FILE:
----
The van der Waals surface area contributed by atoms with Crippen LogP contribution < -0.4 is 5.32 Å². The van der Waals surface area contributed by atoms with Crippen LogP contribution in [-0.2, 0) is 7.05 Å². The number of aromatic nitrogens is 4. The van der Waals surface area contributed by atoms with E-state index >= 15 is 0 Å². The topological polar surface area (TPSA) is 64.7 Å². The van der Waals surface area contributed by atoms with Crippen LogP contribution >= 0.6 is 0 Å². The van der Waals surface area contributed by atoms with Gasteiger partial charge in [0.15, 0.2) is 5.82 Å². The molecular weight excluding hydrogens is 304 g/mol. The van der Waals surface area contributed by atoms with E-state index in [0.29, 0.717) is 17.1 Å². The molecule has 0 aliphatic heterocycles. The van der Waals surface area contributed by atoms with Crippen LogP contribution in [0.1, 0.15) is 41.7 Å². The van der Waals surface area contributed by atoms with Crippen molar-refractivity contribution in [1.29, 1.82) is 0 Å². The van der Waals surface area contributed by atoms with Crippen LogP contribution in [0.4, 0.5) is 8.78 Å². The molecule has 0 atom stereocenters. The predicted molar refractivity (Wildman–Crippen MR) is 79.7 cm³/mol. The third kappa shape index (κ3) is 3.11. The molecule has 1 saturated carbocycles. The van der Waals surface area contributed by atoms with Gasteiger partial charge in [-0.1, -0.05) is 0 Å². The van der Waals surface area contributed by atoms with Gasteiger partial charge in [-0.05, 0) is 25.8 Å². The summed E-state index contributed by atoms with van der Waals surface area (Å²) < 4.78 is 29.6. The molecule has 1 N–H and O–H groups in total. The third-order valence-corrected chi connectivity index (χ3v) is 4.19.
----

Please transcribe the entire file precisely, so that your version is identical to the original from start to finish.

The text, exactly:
The van der Waals surface area contributed by atoms with Crippen LogP contribution < -0.4 is 5.32 Å². The van der Waals surface area contributed by atoms with Crippen LogP contribution in [-0.2, 0) is 7.05 Å². The number of aromatic nitrogens is 4. The van der Waals surface area contributed by atoms with E-state index >= 15 is 0 Å². The topological polar surface area (TPSA) is 64.7 Å². The van der Waals surface area contributed by atoms with Crippen LogP contribution >= 0.6 is 0 Å². The van der Waals surface area contributed by atoms with Gasteiger partial charge in [0.15, 0.2) is 5.82 Å². The molecular weight excluding hydrogens is 304 g/mol. The van der Waals surface area contributed by atoms with E-state index in [0.29, 0.717) is 17.1 Å². The molecule has 0 aliphatic heterocycles. The van der Waals surface area contributed by atoms with Crippen LogP contribution in [0.1, 0.15) is 41.7 Å². The van der Waals surface area contributed by atoms with Crippen molar-refractivity contribution in [1.29, 1.82) is 0 Å². The van der Waals surface area contributed by atoms with Crippen LogP contribution in [0.4, 0.5) is 8.78 Å². The molecule has 0 atom stereocenters. The predicted molar refractivity (Wildman–Crippen MR) is 79.7 cm³/mol. The third kappa shape index (κ3) is 3.11. The molecule has 1 saturated carbocycles. The van der Waals surface area contributed by atoms with Gasteiger partial charge in [-0.1, -0.05) is 0 Å². The van der Waals surface area contributed by atoms with Gasteiger partial charge in [-0.05, 0) is 25.8 Å². The summed E-state index contributed by atoms with van der Waals surface area (Å²) < 4.78 is 29.6. The molecule has 1 N–H and O–H groups in total. The third-order valence-corrected chi connectivity index (χ3v) is 4.19.